Review: Super Mario All-Stars (Super Nintendo)

Today, it's not uncommon to see remakes of classic games. Xbox Live, WiiWare, and Playstation Network are full of old games prettied up in High Definition, sometimes redone in 3D to take advantage of the new hardware. But back in 1993, complete remakes like these rarely happened.

I will probably never bother reviewing the original Mario Bros. trilogy for the original Nintendo Entertainment System (NES), as anyone visiting this site has likely already played the games to death and a review of those games would not be terribly interesting. They are all top notch. There, done. So Super Mario All-Stars offers a nice opportunity to review these classics, without boring you with what you already know.

Super Mario All-Stars consists of 4 classic NES games: Super Mario Bros. 1, 2, and 3, as well as the Japanese version of Super Mario Bros. 2, renamed "The Lost Levels" for it American debut. Each title has been rebuilt from the ground up, with remixed music and updated graphics taking advantage of the Super Nintendo's additional horsepower.

What Super Mario-All Stars does not do is mess around with the controls. Each title plays exactly the same as its NES counterpart, which is fantastic. The level layouts, enemy placement, and secrets are all in the same exact location as their NES counterparts. All of the secrets you remember from the original titles will be present, exactly where you remembered them. The original quirks have also been retained. In Super Mario Bros. 1 for example, Mario still has an awkward crouch when you press down, and still turns white when you get the fire flower. Most of the glitches from the original games have been fixed though.

The most obvious change when you fire up Super Mario All-Stars is the graphics. Every nook and cranny has been retooled to take advantage of the SNES's power. Two layers of parallax scrolling have also been adding to each game, giving a great illusion of depth and really brings these classics into the 16-bit generation. There is a lot more color than the originals, the NES being limited to 25 on screen colors at once, and it brings the Mario world to life. Overall, the game emulates the style from Super Mario World, and other Mario games of that era, without losing the feel of the classics.

While I'm sure the graphics don't push the hardware to the limit by any stretch, they are still pleasant to look at. The water levels, and the ship levels in Super Mario Bros. 3 even feature transparency effects.

The music retains the same sound as the original games, but has also been updated to take advantage of the sound hardware in the SNES. Listening to the opening track in Super Mario Bros. 1 really takes you back. All of the sound effects have been updated as well, mimicking Super Mario World. The underground levels offer a unique echo affect, really putting this remake over the top. Overall, it's a terrific update and definitely outclasses what is capable on the competing Genesis platform.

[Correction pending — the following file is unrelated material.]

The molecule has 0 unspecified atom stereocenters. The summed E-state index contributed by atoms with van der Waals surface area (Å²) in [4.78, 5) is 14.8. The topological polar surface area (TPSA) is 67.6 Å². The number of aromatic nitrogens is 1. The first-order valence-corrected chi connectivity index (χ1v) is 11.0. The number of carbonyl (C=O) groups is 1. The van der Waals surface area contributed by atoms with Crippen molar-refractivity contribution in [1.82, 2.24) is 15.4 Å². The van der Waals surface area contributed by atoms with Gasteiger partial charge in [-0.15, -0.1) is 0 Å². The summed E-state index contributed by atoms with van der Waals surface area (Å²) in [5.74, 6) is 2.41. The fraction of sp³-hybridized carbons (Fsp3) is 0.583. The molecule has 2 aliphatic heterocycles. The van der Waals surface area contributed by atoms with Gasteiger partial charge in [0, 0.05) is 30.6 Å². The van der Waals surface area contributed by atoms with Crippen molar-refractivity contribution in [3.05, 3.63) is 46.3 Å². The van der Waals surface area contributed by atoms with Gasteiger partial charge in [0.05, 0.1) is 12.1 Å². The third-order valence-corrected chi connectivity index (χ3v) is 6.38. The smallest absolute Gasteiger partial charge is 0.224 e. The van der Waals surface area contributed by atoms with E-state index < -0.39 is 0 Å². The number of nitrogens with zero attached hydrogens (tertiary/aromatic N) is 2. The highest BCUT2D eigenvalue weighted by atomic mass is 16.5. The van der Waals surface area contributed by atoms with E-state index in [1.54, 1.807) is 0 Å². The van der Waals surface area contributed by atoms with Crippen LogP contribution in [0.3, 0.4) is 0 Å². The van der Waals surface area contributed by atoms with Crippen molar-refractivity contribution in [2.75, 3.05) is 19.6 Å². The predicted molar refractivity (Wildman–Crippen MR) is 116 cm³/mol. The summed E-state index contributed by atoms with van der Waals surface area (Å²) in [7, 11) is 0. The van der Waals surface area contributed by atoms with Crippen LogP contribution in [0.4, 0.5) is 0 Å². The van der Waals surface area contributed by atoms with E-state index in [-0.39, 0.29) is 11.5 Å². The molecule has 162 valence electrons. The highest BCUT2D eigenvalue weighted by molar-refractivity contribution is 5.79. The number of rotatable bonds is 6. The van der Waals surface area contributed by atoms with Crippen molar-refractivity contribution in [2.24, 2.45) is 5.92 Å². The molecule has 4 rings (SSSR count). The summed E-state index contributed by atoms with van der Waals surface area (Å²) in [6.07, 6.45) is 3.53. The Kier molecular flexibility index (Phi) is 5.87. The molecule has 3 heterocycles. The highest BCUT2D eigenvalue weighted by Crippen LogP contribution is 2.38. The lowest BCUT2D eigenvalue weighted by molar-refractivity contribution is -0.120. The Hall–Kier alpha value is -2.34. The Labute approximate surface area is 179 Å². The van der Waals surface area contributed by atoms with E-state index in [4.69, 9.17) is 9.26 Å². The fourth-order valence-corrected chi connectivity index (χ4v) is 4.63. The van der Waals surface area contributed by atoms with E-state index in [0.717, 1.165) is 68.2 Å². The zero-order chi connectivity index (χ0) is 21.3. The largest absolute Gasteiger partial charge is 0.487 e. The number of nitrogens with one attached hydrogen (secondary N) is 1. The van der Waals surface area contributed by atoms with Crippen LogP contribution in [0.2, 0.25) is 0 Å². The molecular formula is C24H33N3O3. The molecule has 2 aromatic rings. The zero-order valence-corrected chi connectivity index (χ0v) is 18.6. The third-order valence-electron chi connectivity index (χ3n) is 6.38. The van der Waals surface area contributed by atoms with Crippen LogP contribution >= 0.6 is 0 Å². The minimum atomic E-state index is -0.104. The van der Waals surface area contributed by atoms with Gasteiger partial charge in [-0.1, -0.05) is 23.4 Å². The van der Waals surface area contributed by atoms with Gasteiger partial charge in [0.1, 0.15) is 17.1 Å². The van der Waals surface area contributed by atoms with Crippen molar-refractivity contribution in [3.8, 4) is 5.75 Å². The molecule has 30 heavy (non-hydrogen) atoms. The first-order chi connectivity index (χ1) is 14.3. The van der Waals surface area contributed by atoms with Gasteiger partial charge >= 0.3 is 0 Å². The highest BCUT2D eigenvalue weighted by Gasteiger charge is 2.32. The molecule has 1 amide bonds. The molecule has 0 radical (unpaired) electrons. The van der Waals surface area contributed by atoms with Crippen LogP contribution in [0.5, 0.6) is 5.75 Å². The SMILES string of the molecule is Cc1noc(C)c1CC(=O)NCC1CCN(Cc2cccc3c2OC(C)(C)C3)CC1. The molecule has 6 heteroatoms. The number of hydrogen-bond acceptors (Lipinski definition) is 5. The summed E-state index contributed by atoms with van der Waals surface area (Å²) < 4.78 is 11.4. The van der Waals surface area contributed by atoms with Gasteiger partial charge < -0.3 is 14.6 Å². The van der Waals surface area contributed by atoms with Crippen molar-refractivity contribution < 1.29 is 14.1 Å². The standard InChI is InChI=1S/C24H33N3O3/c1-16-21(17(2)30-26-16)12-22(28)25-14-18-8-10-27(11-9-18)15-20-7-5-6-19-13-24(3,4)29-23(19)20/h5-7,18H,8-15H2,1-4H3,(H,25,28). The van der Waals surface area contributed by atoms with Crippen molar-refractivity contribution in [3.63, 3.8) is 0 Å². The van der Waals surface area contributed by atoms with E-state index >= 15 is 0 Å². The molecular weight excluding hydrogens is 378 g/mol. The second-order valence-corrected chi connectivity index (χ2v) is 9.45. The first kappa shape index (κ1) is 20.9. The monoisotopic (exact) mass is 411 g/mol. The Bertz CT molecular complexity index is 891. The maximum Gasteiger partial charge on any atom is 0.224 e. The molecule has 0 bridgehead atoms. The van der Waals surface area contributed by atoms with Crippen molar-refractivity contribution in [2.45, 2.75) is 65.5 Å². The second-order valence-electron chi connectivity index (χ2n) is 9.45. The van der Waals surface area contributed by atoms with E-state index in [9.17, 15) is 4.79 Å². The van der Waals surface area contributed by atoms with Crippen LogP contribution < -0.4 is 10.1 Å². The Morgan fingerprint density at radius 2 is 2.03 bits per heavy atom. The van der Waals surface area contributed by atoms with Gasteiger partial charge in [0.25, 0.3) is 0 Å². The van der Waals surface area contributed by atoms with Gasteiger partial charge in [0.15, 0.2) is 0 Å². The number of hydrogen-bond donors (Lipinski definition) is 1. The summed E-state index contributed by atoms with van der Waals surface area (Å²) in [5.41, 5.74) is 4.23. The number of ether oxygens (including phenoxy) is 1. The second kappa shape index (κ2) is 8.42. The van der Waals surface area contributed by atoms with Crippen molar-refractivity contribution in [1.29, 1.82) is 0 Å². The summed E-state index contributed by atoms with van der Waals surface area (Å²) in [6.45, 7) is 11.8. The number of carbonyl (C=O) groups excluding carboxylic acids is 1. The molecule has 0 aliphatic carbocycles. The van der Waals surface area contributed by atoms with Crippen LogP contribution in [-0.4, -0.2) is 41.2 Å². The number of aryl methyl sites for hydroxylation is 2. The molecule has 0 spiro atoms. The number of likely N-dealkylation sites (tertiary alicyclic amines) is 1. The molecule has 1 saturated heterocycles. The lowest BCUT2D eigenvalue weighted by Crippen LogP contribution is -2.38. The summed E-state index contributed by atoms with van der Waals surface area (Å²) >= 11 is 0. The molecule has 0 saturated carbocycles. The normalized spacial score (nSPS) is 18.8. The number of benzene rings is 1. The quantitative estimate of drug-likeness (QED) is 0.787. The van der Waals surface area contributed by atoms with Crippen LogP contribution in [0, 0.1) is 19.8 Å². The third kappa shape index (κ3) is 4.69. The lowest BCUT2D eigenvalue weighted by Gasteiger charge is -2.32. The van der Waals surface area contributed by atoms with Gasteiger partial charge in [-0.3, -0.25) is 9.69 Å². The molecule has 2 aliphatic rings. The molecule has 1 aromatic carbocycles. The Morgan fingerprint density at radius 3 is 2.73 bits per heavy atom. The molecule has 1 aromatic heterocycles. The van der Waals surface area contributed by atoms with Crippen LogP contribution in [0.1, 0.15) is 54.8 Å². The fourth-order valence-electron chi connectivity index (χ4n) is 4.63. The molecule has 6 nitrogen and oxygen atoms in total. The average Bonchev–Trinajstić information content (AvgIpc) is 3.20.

Game play wise, it's hard to top Mario. Twenty years later, Mario stills controls better than most modern games. The additional face buttons on the SNES controller's have just duplicate Mario’s main functions, 2 jump buttons and two speed buttons. Other than that, All-Stars retains the same feel of the originals.

Some new features have been added to make the games a bit easier. Four save slots have been added for each of the 4 games. This is excellent, especially for Super Mario Bros. 3, which is a pretty large game when you play it straight through. When I was a kid, I could spend hours playing these games, but time is a bit tighter these days, making Super Mario All Stars a good way to experience these classics.

If you have played through the original NES games, Super Mario All-Stars is a great excuse to play through them again. The updated graphics and music also offer a great excuse to not use warp tunnels and other cheats to make it through the game. You are going to want to see everything. If you've never played through the original NES games, Super Mario All-Stars is a good way to get acquainted with all 4 games at once.

Overall, Super Mario All-Stars is an excellent update to the classic games. While Nintendo updated the graphics and sound, they left the controls and level layouts alone. It was absolute blast playing through the games that got me into this hobby in the first place. The graphics are excellent, the sound is superb, and the game play is as fresh today as it was in the 80's. The fact that you get 4 games on one cartridge, complete with saving feature, makes this a no brainer. Easily the greatest compilation ever made. A must own.

Graphics 7/10 - Not ground breaking, but good
Sound 9/10 - The original melodies are back, only better
Game play 10/10 - The 8-bit Mario's are tough to beat
 Overall 10/10 – 4 excellent platformers in one cart, ‘nough said